Agape Boarding School is one of four faith-based boarding schools in Cedar County, southwest Missouri. (Jill Toyoshiba/The Kansas City Star/TNS)
Julio Sandoval’s company, Safe Sound Secure Youth Ministries, told parents that he would help them get their “problem teens” back on track and offered transportation to get the children out of their homes, even from other states to AGAPE boarding school in Missouri. Lighthouse Christian Academy just changed the name of the company to Safe Sound Secure Youth Ministries, and just last week, Sandoval was arrested after a federal grand jury indicted him for violating a restraining order that was issued after an underage boy from California filed a complaint against his mother for handcuffing him and transporting him against his will, 27 hours to Agape Boarding School in southwest Missouri.
And it is not just this one complaint against the school, but other complaints have been made against AGAPE Boarding School. So much so that Missouri’s Attorney General Eric Schmitt just filed another writ in an effort to protect children at AGAPE. AG Schmitt filed for a writ asking a higher court to reverse the Cedar County Court’s decision from yesterday. Children at AGAPE are living in horror, and even the attorney general is having a difficult time working through the courts to protect them.
“Sandoval is also the former dean of Agape boarding school students and current principal of another unlicensed school, both in Missouri. Her goal with her trucking company is to be ‘a blessing to your home’ and Sandoval shares with parents the philosophy she says she uses with her own seven children: ‘I don’t care if you like me, I’m not raising you to please ME. I am raising you to please ME,’” Judy Thomas and Laura Bauer at the Kansas City Star report.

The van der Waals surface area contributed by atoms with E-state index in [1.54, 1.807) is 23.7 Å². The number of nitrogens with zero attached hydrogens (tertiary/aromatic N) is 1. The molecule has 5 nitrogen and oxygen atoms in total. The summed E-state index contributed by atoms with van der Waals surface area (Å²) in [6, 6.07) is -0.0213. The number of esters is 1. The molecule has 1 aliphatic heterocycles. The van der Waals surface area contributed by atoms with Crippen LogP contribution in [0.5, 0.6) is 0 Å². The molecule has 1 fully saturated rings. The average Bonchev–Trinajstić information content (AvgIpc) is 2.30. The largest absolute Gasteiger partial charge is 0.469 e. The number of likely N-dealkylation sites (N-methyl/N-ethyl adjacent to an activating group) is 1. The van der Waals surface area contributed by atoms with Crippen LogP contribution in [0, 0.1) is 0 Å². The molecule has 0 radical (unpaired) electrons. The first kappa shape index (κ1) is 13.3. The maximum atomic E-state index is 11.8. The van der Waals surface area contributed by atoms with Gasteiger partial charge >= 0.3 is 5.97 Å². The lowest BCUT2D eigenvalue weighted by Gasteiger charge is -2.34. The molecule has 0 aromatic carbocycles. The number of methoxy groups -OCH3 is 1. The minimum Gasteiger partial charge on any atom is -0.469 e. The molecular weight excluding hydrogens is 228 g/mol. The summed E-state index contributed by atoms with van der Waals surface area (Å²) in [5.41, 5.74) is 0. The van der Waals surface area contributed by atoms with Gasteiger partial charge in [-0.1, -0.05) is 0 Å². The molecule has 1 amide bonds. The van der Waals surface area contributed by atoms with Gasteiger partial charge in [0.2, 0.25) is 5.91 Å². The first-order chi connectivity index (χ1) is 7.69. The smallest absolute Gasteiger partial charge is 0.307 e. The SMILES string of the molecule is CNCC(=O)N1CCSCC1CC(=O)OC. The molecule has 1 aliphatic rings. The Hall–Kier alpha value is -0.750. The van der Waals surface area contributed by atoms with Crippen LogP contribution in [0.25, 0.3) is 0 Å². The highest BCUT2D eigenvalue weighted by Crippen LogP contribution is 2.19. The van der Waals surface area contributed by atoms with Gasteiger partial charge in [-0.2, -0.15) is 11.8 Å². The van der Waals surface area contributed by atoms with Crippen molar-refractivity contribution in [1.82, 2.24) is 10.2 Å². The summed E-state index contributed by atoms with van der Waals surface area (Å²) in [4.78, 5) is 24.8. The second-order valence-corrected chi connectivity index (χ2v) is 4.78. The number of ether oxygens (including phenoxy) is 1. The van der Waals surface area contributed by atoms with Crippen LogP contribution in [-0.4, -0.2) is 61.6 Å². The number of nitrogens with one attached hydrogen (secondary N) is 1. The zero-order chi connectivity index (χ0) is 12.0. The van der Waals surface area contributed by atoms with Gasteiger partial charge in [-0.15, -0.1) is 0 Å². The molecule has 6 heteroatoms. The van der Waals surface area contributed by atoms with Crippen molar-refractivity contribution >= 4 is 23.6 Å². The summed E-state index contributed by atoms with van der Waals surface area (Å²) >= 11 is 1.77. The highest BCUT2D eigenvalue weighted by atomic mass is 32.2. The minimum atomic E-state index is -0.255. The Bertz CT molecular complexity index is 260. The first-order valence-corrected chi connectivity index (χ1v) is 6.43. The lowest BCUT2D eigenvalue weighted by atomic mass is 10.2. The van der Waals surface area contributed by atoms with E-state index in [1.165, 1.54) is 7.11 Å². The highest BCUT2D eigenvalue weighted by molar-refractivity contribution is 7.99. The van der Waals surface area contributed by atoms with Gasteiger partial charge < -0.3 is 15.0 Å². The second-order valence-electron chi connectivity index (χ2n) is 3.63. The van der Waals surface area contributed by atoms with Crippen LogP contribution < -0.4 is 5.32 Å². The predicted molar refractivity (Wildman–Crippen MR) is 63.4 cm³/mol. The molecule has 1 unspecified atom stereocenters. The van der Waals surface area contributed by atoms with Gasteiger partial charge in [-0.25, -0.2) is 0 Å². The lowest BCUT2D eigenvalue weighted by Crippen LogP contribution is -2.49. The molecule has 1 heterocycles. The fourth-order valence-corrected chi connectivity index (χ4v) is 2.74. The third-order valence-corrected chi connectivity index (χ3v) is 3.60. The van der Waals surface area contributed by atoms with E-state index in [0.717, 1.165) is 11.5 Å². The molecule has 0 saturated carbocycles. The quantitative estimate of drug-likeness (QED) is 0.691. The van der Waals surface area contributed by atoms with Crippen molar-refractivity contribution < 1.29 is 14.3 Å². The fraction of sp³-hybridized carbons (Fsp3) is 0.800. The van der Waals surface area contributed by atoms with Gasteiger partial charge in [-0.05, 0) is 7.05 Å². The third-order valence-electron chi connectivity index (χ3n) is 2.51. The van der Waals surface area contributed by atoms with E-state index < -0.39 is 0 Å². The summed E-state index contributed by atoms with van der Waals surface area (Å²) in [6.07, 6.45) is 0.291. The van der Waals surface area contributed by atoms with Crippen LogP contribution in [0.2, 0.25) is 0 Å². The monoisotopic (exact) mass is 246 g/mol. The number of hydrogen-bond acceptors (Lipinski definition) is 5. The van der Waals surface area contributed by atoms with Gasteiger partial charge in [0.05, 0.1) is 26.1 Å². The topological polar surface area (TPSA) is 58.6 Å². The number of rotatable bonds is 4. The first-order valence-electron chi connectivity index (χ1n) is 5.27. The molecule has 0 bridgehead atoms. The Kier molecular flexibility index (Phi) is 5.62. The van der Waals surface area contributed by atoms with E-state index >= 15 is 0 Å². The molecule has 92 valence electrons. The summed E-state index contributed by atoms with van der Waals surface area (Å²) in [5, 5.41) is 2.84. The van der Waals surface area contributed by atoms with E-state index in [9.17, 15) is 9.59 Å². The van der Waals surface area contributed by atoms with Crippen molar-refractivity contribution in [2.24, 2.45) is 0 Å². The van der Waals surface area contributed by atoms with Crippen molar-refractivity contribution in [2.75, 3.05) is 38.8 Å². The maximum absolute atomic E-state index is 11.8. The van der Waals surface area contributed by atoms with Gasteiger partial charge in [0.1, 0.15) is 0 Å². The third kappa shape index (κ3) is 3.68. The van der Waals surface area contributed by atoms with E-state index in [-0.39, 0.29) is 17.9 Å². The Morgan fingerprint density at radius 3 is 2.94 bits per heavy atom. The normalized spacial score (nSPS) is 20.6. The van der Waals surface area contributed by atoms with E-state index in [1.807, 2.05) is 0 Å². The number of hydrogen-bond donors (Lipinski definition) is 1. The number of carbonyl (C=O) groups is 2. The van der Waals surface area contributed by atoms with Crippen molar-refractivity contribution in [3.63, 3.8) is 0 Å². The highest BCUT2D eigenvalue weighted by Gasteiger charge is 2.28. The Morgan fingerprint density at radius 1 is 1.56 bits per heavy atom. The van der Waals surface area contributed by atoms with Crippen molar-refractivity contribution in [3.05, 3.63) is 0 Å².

Representative Keri Ingle, a Lee’s Summit Democrat who kicked off hearings in Jefferson City on boarding schools and co-sponsored legislation that now regulates them stated, “That’s literally kidnapping. It would traumatize me a lot if they took me out of my house in the middle of the night, handcuffed me and threatened me and all that and then flew me to other states”.
“You have the dean of students running a shuttle service. These people are paid to kidnap children and traumatize them,” Aimee Groves, an alumna of two unlicensed female boarding schools in Missouri, told the Kansas City Star last year.
The Kansas City Star reports that Sandoval pled not guilty Wednesday in California federal court via video conference and was released on personal recognition bail. His next court date is scheduled for Oct. 5. Agape issued a statement through his attorney, John Schultz, regarding Sandoval’s accusation:
“Agape does not own, control or operate any transportation services, nor does it sponsor or endorse any transportation service. Agape was not aware of the California protective order, but as soon as Agape learned of it, discussions were held with the boy’s father to have him picked up in Agape. The boy was in Agape for seven days and then handed over to his father when he arrived.”
But Sandoval was Agape’s dean of students when he incorporated Lighthouse Christian Academy, his transportation company in June 2020 as a nonprofit with an address in Stockton, Missouri, according to state corporation documents. On January 12, Sandoval changed the name of his company to Safe Sound Secure Transport Agency. Sandoval uses two off-duty Cedar County Sheriff’s deputies to pick up youth from across the country. One of those agents, Robert Graves, has worked in Agape and is the son-in-law of its late founder, James Clemensen.
Missouri lawmakers have heard horror stories about boarding schools before, “When I was 13 years old, I was lifted out of bed in the middle of the night by strangers who threatened me with mechanical restraints if I resisted,” Hannah Kay wrote in her February 2021 testimony. “I didn’t know why or where I was going. My parents were instructed to ignore my pleas for help”. The Californian girl, who then weighed just 65 pounds, was taken to the Panhandle in Florida.